2. When discussing whether sentiment analysis is always reliable or not, I think that the problem is that the more you break down the data, the less likely it is that sentiment analysis will get it right. Sentiment analysis works best with large amounts of data and can’t be relied upon for smaller samples.

    However, despite these limitations about the sentiment analysis, it is fast and close to real-time. It is very good at is spotting high-level trends and extreme swings in sentiment such as swearing and complaints which makes it great for social customer services. I think that what we can do with or improve the tool of sentiment analysis is to mixture human analysts and machine analysis together in the current development of sentiment analysis.


  3. You have discussed the topic sentiment analysis and I agree what you have mentioned that the reliability of sentiment analysis is not always high for analyzing. We should never obmit that there are some sentiments or views, which cannot be expressed simply as positive or negative. Many sentiment analysis algorithms are using some simple terms to express them while some complex contexts are so difficult to be translated. Despite this, sentiment analysis does exist its great value of which many applications are making use. For example, by using sentiment analysis, We can,in a fast pace, keep track of public’s reviews, survey responses and etc, thus using in business or other aspect analytics.


  4. Sentiment analysis is indeed a useful tool in this information age. But just as you said, sentiment analysis still has it limitation, which is it may not be always reliable. Apart from your example of double positives/negatives, I also think that the analysis cannot really work well if the comments have some behind meanings, or maybe the people are saying sarcastic or ironic comments. Besides, what if the people spell the wrong word? If they spell “not” to “nto”, without detecting the word “not”, the whole meaning of the comment is reversed.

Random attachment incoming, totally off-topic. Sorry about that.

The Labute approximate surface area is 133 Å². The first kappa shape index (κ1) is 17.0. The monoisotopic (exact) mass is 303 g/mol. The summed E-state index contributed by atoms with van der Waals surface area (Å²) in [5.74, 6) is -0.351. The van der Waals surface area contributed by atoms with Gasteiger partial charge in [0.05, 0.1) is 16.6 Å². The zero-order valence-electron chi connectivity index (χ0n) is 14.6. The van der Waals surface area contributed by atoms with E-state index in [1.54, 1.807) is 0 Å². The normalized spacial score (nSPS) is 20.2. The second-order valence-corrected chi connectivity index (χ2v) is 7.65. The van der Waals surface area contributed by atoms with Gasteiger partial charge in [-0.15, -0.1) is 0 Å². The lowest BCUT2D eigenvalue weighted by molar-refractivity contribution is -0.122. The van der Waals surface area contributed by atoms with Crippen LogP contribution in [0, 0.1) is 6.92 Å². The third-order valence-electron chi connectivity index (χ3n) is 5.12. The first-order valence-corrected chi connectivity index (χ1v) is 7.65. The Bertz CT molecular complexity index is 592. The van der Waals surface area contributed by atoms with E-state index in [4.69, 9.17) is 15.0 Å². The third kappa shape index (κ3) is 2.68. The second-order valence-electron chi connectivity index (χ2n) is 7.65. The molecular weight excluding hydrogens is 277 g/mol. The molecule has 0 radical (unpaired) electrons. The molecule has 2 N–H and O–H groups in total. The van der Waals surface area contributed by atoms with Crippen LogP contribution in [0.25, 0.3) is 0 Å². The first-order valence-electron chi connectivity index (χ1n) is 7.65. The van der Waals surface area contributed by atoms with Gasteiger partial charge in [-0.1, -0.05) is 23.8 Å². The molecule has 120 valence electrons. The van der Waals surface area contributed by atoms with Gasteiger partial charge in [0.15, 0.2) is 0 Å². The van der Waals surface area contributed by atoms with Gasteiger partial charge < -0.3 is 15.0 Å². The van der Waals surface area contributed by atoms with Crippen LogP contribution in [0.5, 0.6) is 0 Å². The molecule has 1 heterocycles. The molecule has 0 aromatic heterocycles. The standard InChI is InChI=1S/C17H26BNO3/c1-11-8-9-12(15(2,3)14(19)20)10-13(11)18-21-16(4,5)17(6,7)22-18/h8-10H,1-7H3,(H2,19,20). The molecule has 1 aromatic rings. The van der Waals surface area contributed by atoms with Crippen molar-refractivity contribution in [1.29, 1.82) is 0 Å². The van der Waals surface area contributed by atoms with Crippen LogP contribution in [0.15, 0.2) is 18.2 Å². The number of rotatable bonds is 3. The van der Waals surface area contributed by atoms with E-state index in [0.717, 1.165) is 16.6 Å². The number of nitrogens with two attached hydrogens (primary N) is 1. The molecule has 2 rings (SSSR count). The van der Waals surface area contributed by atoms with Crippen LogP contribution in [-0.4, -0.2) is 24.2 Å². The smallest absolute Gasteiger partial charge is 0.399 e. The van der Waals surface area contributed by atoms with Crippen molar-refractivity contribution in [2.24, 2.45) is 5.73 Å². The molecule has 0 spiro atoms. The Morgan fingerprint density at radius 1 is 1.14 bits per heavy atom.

But overall we still rely on sentiment analysis a lot and we cannot ignore its importance. In the future, this is our job of engineer to tackle those problems in sentiment analysis, how to increase its accuracy, for example, doing some works on big data to make a strong and big enough database for processing sentiment analysis.


  5. Undoubtedly, sentiment analysis is difficult to be performed by machines because there are so many ways to interpret one’s meaning and the machines will make mistake if the interpretation is done wrongly. In order to improve the performance, big data technology can be used. With the help of big data, more language models can be constructed to interpret one’s meaning more accurately. As a result, the machines will be more “smart” to interact with people and give a corresponding respond.


  6. I second your views. You implied that Sentiment Analysis only have 50-60% accuracy. In fact, Sentiment Analysis cannot be applied in to comparison sentences. When we say “Apple is better than Samsung”, which is neither positive or negative. Therefore, the complex linguistics structure is a barrier of applying Sentiment Analysis.

    To tackle the low accuracy problem, I have 2 suggestions on it. First, we should focus on the particular field. The depth of understanding can affect the accuracy of Sentiment Analysis. If the topic is specified enough, Sentiment Analysis can have a precise result. Second, using n-gram but do not use Unigram. With more words inside the n-gram, Sentiment Analysis have a lower chance of misunderstanding.


  7. Talking about making business decisions, do you still remember the advertisement of Nestle White Coffee? The marketer of Nestle has made good use of sentiment analysis (Facebook reactions of Leon Lai’s official Facebook fan page) to choose the spokesperson. From the interviews, the marketer has explained that Leon Lai is one of the most influencing Hong Kong idol digitally and he receives the least negative reactions (i.e. sad and angry reactions) every time he updates his fan page. This is an extremely successful example of the use of sentiment analysis that I have heard of so far.